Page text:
Take climate, for example. Worldwide investment in prevention and adaptation runs into trillions. As a country locked in a never-ending struggle with the sea, we in the Netherlands know what we're talking about. The International Energy Agency estimates that energy investment in excess of US$50 trillion will be needed by 2035 if we are to prevent more than 2°C of warming.

Investment in innovation is urgently needed. With aging populations, a rise in productivity is required to maintain growth and guarantee the sustainability of pensions, health care and other public services. Furthermore, innovation requires investment in human capital -- also crucial yet hard to measure.

We must make sure that everyone who wishes to help address these challenges is able to do so. This is why we must work together. In the Netherlands, this has been our approach to energy, for which, after concerted dialogue with all the stakeholders involved, we drew up a long-term plan. It is too early to predict the plan's outcome, though encouragingly, the OECD has given it a positive assessment in its valuable peer reviews. I'm confident that agreements like this are the future for solving global challenges. It is one of the best practices we would like to share at the OECD, so that everybody can benefit from our experience.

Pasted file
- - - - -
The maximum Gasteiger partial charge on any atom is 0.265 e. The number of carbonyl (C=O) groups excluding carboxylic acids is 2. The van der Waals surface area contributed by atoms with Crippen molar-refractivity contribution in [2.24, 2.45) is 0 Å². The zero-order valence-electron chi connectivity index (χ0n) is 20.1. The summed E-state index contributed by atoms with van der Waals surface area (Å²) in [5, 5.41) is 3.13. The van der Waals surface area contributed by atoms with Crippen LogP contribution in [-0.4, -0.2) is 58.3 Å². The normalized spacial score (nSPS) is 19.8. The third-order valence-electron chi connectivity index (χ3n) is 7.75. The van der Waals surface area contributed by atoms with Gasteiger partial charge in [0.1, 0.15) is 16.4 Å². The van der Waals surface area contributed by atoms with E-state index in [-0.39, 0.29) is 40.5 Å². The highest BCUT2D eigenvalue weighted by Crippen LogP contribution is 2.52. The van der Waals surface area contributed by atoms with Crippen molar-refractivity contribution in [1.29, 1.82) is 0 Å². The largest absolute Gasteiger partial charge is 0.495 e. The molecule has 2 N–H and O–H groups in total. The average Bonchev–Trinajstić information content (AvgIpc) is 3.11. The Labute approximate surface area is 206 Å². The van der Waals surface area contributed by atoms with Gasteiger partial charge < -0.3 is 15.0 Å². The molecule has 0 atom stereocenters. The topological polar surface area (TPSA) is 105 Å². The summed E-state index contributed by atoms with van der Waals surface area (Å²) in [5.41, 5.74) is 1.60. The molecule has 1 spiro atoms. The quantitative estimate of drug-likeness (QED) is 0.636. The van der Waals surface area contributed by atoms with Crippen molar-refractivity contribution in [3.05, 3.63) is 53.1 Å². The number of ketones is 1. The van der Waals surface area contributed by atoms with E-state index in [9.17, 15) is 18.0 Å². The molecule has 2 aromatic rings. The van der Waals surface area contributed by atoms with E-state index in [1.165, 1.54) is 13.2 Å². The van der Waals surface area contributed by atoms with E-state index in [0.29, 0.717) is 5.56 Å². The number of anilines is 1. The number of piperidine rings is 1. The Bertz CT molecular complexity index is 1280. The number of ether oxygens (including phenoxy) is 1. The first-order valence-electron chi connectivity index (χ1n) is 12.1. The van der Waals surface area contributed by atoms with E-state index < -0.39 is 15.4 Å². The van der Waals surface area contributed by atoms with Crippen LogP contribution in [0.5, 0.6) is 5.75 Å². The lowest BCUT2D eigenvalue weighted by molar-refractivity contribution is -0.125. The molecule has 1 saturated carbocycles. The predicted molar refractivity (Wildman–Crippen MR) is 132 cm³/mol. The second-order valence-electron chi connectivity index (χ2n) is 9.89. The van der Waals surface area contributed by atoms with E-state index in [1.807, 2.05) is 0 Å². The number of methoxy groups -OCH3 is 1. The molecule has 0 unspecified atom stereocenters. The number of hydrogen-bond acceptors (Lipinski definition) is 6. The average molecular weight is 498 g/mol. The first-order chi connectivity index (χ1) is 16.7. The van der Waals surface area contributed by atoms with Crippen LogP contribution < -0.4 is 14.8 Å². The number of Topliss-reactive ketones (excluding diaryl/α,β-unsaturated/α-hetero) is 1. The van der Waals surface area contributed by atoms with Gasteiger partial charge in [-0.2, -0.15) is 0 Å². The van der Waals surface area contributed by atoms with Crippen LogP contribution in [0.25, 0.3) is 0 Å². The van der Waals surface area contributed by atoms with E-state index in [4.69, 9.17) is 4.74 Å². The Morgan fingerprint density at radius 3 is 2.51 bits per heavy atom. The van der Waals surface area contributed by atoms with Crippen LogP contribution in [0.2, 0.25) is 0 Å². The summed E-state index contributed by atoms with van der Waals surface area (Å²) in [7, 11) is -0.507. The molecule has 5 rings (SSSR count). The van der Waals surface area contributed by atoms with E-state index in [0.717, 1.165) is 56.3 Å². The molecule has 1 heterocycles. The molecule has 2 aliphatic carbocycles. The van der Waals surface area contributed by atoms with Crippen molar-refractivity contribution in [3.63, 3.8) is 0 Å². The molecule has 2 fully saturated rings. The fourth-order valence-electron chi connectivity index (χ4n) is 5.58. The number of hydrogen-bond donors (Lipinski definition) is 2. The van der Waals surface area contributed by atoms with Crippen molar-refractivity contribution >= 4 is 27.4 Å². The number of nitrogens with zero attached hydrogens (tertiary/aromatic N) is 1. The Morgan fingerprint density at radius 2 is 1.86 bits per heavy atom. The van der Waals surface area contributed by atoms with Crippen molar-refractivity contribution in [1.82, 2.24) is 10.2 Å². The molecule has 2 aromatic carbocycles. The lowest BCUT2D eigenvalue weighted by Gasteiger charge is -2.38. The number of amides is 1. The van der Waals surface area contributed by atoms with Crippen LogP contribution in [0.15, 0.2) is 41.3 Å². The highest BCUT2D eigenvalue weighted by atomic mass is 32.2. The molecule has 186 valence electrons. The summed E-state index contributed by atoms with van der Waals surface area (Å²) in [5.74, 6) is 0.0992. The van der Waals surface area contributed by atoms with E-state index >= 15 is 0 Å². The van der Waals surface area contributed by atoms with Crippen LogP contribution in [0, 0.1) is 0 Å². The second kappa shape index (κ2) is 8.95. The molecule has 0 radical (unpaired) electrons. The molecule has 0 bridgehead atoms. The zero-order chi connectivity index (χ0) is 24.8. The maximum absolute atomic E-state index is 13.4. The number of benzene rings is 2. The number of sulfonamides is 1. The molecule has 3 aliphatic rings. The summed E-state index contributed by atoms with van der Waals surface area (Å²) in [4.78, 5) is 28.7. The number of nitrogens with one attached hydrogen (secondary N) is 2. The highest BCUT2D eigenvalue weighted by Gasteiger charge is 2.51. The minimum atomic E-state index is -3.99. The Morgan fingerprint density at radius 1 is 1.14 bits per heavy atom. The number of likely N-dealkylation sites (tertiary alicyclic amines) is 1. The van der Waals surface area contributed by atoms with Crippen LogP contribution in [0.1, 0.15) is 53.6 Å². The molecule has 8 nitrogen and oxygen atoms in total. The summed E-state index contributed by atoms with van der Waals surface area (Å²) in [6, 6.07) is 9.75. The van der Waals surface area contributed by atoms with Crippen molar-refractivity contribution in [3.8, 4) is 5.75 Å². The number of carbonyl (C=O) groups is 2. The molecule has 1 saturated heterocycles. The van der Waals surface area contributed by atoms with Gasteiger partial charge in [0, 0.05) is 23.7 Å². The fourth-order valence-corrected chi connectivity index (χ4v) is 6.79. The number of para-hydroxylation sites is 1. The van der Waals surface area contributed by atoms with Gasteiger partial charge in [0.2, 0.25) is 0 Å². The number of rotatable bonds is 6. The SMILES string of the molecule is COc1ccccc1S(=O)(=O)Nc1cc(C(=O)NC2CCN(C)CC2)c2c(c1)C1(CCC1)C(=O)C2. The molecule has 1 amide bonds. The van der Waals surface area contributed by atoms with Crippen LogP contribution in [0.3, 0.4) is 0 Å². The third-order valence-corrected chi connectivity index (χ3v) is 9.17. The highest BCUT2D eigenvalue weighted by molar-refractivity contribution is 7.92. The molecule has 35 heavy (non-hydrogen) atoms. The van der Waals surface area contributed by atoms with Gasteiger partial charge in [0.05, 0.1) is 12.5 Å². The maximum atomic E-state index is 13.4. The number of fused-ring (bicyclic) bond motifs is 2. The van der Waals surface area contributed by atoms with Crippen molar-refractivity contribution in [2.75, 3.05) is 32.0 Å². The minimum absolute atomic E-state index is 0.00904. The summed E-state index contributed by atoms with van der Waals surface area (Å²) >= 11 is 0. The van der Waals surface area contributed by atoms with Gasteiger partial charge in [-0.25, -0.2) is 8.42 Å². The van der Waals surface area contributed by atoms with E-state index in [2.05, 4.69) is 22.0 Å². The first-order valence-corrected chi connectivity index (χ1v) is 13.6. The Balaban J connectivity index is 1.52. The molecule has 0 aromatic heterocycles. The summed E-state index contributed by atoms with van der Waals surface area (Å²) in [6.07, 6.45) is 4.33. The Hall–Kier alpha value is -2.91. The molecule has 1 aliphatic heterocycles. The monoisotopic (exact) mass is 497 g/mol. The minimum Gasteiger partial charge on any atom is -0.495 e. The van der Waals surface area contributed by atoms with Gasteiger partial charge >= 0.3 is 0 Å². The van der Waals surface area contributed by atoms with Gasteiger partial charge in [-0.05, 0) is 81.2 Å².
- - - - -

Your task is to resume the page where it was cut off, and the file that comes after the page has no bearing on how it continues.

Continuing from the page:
At a global level, the OECD Ministerial Council Meeting provides an excellent opportunity to take the first steps toward international agreements and to exchange best practices in a range of policy areas. This is one of the OECD's greatest strengths, as it provides the knowledge and the forum for fact-based discussions on the best policy response to global challenges.

It's my ambition to invest in the future. Together, we can unlock investment for sustainable growth and jobs.

This blog post is part of a series produced by the Organisation for Economic Co-operation and Development (OECD), in conjunction with the OECD Forum 2015. The Forum takes place alongside the main annual OECD Ministerial Meeting (June 3-4, 2015) and provides the possibility for all stakeholders within society to discuss policies and ideas with Ministers from governments worldwide, and with each other. For more information about the OECD Forum 2015, read here.